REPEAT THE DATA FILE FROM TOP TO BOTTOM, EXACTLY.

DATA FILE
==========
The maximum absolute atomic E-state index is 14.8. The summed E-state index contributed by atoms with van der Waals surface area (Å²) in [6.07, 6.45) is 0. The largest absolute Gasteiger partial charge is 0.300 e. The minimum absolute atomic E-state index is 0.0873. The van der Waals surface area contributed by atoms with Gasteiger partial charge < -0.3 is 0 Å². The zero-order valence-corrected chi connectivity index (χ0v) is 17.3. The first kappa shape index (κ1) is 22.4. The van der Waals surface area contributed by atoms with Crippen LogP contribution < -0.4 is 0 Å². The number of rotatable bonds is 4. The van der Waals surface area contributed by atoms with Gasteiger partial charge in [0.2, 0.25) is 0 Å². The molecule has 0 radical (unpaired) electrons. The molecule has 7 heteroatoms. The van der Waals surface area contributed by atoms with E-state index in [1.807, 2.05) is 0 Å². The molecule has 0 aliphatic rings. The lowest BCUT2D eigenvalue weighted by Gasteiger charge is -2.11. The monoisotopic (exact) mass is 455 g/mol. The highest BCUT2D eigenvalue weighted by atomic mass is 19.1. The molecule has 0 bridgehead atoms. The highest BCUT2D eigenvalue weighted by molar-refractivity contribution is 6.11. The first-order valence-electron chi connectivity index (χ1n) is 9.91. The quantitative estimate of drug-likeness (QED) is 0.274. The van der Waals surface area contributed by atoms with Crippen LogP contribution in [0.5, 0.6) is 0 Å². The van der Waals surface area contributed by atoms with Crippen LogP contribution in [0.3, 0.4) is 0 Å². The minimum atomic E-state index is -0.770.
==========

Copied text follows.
The maximum absolute atomic E-state index is 14.8. The summed E-state index contributed by atoms with van der Waals surface area (Å²) in [6.07, 6.45) is 0. The largest absolute Gasteiger partial charge is 0.300 e. The minimum absolute atomic E-state index is 0.0873. The van der Waals surface area contributed by atoms with Gasteiger partial charge < -0.3 is 0 Å². The zero-order valence-corrected chi connectivity index (χ0v) is 17.3. The first kappa shape index (κ1) is 22.4. The van der Waals surface area contributed by atoms with Crippen LogP contribution < -0.4 is 0 Å². The number of rotatable bonds is 4. The van der Waals surface area contributed by atoms with Gasteiger partial charge in [0.2, 0.25) is 0 Å². The molecule has 0 radical (unpaired) electrons. The molecule has 7 heteroatoms. The van der Waals surface area contributed by atoms with E-state index in [1.807, 2.05) is 0 Å². The molecule has 0 aliphatic rings. The lowest BCUT2D eigenvalue weighted by Gasteiger charge is -2.11. The monoisotopic (exact) mass is 455 g/mol. The highest BCUT2D eigenvalue weighted by atomic mass is 19.1. The molecule has 0 bridgehead atoms. The highest BCUT2D eigenvalue weighted by molar-refractivity contribution is 6.11. The first-order valence-electron chi connectivity index (χ1n) is 9.91. The quantitative estimate of drug-likeness (QED) is 0.274. The van der Waals surface area contributed by atoms with Crippen LogP contribution in [0.5, 0.6) is 0 Å². The van der Waals surface area contributed by atoms with Crippen LogP contribution in [0.3, 0.4) is 0 Å². The minimum atomic E-state index is -0.770.